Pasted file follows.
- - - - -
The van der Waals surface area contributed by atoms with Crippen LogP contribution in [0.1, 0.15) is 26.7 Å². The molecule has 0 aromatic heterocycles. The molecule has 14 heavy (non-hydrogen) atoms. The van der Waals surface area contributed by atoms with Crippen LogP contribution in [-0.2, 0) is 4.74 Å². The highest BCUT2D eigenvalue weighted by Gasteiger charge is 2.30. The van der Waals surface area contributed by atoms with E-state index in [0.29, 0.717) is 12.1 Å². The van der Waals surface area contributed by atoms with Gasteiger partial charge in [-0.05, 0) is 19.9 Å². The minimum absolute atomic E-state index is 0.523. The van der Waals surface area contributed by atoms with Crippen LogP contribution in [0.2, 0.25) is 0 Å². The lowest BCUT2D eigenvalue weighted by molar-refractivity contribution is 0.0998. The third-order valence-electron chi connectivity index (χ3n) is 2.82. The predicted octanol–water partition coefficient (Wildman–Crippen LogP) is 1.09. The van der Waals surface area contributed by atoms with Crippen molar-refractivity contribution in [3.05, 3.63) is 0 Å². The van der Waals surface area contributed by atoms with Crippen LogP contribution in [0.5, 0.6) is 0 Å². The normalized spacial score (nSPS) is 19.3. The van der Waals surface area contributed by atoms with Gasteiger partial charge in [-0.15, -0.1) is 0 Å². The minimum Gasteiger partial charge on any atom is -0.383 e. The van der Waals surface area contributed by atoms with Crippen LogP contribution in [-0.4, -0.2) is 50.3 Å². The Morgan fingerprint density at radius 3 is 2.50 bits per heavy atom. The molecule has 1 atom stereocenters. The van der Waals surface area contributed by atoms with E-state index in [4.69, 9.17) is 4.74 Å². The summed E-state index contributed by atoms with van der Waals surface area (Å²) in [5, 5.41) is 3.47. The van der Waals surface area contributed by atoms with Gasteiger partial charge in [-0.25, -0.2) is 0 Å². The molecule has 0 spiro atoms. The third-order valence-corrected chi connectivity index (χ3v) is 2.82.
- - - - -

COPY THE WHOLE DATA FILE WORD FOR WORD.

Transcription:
The van der Waals surface area contributed by atoms with Crippen LogP contribution in [0.1, 0.15) is 26.7 Å². The molecule has 0 aromatic heterocycles. The molecule has 14 heavy (non-hydrogen) atoms. The van der Waals surface area contributed by atoms with Crippen LogP contribution in [-0.2, 0) is 4.74 Å². The highest BCUT2D eigenvalue weighted by Gasteiger charge is 2.30. The van der Waals surface area contributed by atoms with E-state index in [0.29, 0.717) is 12.1 Å². The van der Waals surface area contributed by atoms with Gasteiger partial charge in [-0.05, 0) is 19.9 Å². The minimum absolute atomic E-state index is 0.523. The van der Waals surface area contributed by atoms with Crippen LogP contribution in [0.2, 0.25) is 0 Å². The lowest BCUT2D eigenvalue weighted by molar-refractivity contribution is 0.0998. The third-order valence-electron chi connectivity index (χ3n) is 2.82. The predicted octanol–water partition coefficient (Wildman–Crippen LogP) is 1.09. The van der Waals surface area contributed by atoms with Crippen molar-refractivity contribution in [3.05, 3.63) is 0 Å². The van der Waals surface area contributed by atoms with Crippen LogP contribution in [0.5, 0.6) is 0 Å². The normalized spacial score (nSPS) is 19.3. The van der Waals surface area contributed by atoms with Gasteiger partial charge in [-0.15, -0.1) is 0 Å². The minimum Gasteiger partial charge on any atom is -0.383 e. The van der Waals surface area contributed by atoms with Crippen LogP contribution in [-0.4, -0.2) is 50.3 Å². The Morgan fingerprint density at radius 3 is 2.50 bits per heavy atom. The molecule has 1 atom stereocenters. The van der Waals surface area contributed by atoms with E-state index in [4.69, 9.17) is 4.74 Å². The summed E-state index contributed by atoms with van der Waals surface area (Å²) in [5, 5.41) is 3.47. The van der Waals surface area contributed by atoms with Gasteiger partial charge in [-0.25, -0.2) is 0 Å². The molecule has 0 spiro atoms. The third-order valence-corrected chi connectivity index (χ3v) is 2.82.